The Energy Management Awards (EMA), a project by Kenya Association of Manufactures (KAM), to celebrate the great milestones that Kenya has taken to develop Clean Sustainable Energy has introduced a Student category. The 2017 version of the annual awards and expo were hosted by KAM and the Ministry of Energy at Safari park hotel in the last week of March.
The student’s category is mainly attributed to the efforts by Linking Industry with Academia (LIWA), an organization that seeks to promote research and skill development among students while linking them to the demands in the industry.
This category introduced by LIWA targets Technical and Vocational Education and Training (TVET) institutions, Universities and Government agencies in the education. The students’ competition was initiated through a call for applications that was opened from 6th -20th March 2017. A total of 15 complete applications were received from the TVETs and universities.
The applications were then sent to the judges for perusal before meeting the innovators. The judges comprised of experts who were identified by their immense experience in the industry and their involvement in the energy sector. They included; Dr. Kevit Desai the Chairman LIWA, Dr. Jeremiah Kiplagat the Director of Kenya Power International Ltd, R. Sathyamoorthy the Former CEO Tononoka Steels and Eng. Kelvin Kavita a Technical Manager at Centurion Systems Ltd.
After fully assessing the applicants based on their presentation skills, innovations, unique characteristics and gaps identified, the judges selected the 10 most innovative projects. The top 3 of these innovative projects were invited to the EMA Awards 2017 at Safari Park Hotel, Nairobi on 31st March 2017. The first was Timothy Ndaa and Michael Ondoro with a Poseidon Pump System scoring 63.75 percent. The second was Theodore Kamau Mwangi and Cleopas Barwareng with Stacked Indoor LED Farming project scoring 49 percent. The third and final group that got an award had Vincent Wesonga and Caroline Wambui with a PLC Controlled Energy Saver for Commercial Buildings attaining a total score of 46.25 percent.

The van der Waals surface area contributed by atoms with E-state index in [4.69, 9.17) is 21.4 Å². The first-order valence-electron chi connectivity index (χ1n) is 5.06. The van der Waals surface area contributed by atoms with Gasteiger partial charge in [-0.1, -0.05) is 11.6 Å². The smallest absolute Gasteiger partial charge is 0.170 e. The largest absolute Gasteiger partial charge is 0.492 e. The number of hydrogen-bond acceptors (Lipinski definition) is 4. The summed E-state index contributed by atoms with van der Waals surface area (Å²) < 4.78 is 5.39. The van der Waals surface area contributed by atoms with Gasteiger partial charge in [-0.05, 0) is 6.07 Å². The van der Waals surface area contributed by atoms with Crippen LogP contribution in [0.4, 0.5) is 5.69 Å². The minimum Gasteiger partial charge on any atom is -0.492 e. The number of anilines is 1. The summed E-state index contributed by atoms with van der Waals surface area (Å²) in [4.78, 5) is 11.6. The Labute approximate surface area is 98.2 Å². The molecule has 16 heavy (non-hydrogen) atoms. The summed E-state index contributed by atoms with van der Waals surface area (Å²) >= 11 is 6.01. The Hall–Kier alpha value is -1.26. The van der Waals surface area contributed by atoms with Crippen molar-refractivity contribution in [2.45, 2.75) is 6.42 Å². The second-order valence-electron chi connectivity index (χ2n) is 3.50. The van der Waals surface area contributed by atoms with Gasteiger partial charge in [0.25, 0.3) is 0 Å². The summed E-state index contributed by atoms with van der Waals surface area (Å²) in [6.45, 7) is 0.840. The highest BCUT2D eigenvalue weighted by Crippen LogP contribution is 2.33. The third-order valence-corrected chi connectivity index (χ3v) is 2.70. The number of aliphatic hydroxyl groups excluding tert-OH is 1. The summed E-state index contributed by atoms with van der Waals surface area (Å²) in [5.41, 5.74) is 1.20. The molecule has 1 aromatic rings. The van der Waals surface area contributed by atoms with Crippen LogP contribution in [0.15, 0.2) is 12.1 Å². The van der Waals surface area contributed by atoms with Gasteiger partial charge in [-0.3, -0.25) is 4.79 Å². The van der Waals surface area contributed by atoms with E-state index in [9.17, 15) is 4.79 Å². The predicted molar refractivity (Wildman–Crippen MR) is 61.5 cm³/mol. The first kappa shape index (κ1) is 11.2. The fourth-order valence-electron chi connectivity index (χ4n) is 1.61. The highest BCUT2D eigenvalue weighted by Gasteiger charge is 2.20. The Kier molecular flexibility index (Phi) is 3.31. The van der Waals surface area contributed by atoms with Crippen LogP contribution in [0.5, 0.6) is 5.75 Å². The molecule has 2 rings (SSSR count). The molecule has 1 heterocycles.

From this inaugural experience by LIWA, they noted that for better participation in future competitions calls for entries in the EMA Students Category should be extended for a longer period in order to obtain more applications. Also, the time between applications and final judgment should be extended to allow for a tiered assessment process that involves mentoring. What is the next step after competitions? How are the winners benefiting from the competition? There are some issues that need to be addressed in future competitions involving students.
Kenya Association of Manufacturers has signed into a multimillion shillings project with French Development Agency (AFD) in an effort to increase production of renewable energy in Kenya.
The energy project is set to cost Ksh 239 million is under Regional Technical Assistance Programme (RTAP). This project will relieve off Kenyans from frequent energy shortages.
The project will support Government policies in increasing power generation and the share of renewable energy and improve energy efficiency by financing selected investments in renewable energy.
The fund will be distributed through the private sector to assist in boosting energy capacity in the country.
The funding of Phase 2 is as a result of completion and implementation of Phase 1 that sought to recognize projects and provide various support to different stakeholders, sponsors and commercial banks.
Kenya Association of Manufacturers (KAM), in partnership with the Ministry of Industry, Trade and Cooperatives and United Nations Industrial Organization (UNIDO) today launched the 2nd Kenya Manufacturing Summit and Expo that is set to run till 25th November. The Manufacturing Expo provides a great platform not only to showcase what Kenya currently produces but also explore new possibilities.